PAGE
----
Christine:
She does, which is nice. Often particularly if you’re in a series and you have one or two books a year, the fans read the book in a week and then they want something else. So then to wait for another book and children are really loyal enthusiastic fans and I love that about them. So, all the extras and all the things, if I was to put all the extra activities and crosswords and things on my website, it would take six months to load. So by using the blog it enables me to constantly give activities and information.

For example, I did a lot of research in 1930 Phar Lap won the Melbourne Cup so I did a quiz with interesting facts about Phar Lap and I’ve put that on there. This is the interesting part, as a tester, I sit waiting for my husband, David Harris, who’s also a writer and I said, “David, have a look at this quiz, answer the questions and see how many you got right?” And he got a few right and mostly he was surprised by the answers.

Our 11-year-old granddaughter was staying with us for the weekend and I said, “Claudia, look at this quiz and do it.” I wanted to make sure it wasn’t too hard. And she got seven out of 10 right. I said, “How did you know all that about a horse that was running in 1930?” And Claudia said, “I saw the movie.” So that’s an interesting thing, kids actually pick up a lot from what’s happening around them, as we do.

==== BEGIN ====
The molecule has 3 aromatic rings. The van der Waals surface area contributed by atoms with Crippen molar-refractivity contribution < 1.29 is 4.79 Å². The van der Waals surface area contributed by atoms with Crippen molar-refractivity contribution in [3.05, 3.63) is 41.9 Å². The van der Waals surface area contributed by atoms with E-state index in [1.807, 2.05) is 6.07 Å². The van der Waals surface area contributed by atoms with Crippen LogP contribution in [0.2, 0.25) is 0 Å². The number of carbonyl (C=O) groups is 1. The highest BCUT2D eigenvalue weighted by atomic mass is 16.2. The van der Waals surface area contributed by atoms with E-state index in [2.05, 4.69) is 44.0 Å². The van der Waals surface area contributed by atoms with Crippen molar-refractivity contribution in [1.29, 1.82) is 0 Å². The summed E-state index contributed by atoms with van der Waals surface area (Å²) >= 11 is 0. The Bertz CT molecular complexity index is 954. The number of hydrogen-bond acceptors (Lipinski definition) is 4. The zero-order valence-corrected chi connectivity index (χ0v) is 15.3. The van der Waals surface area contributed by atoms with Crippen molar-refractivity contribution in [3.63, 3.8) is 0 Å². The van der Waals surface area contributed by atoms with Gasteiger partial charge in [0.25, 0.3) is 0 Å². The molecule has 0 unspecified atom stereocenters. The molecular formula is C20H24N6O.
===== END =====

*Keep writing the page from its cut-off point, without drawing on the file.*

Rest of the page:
Audrey was actually in one of the, My Story books. She was a minor character. She’s the little cousin of Jimmy who’s telling the story. And Audrey is a composite, as most characters are, and I find with historical writing the characters come out of the research in the yarn. So you find the stories and then the person, the composite person sort of becomes part of that. I didn’t have her in my mind when I started but she grew out of it and now she’s real.

Valerie:
When in your life did you start thinking to yourself, “I really want to be a writer?”

Christine:
I’ve always wanted to be a writer. I think storytellers in different forms are born with that desire and I always played imagination games with my grandma. From the time I could hold a pencil, I loved writing stories. A writer needs to write whether they’re published or not. I think we’re only happy, and those horrible squawky noises of life are only blocked out when we’re really in the middle of a story. Now, getting published is a whole other thing. But I’ve always written for pleasure because I needed to tell a story.

Valerie: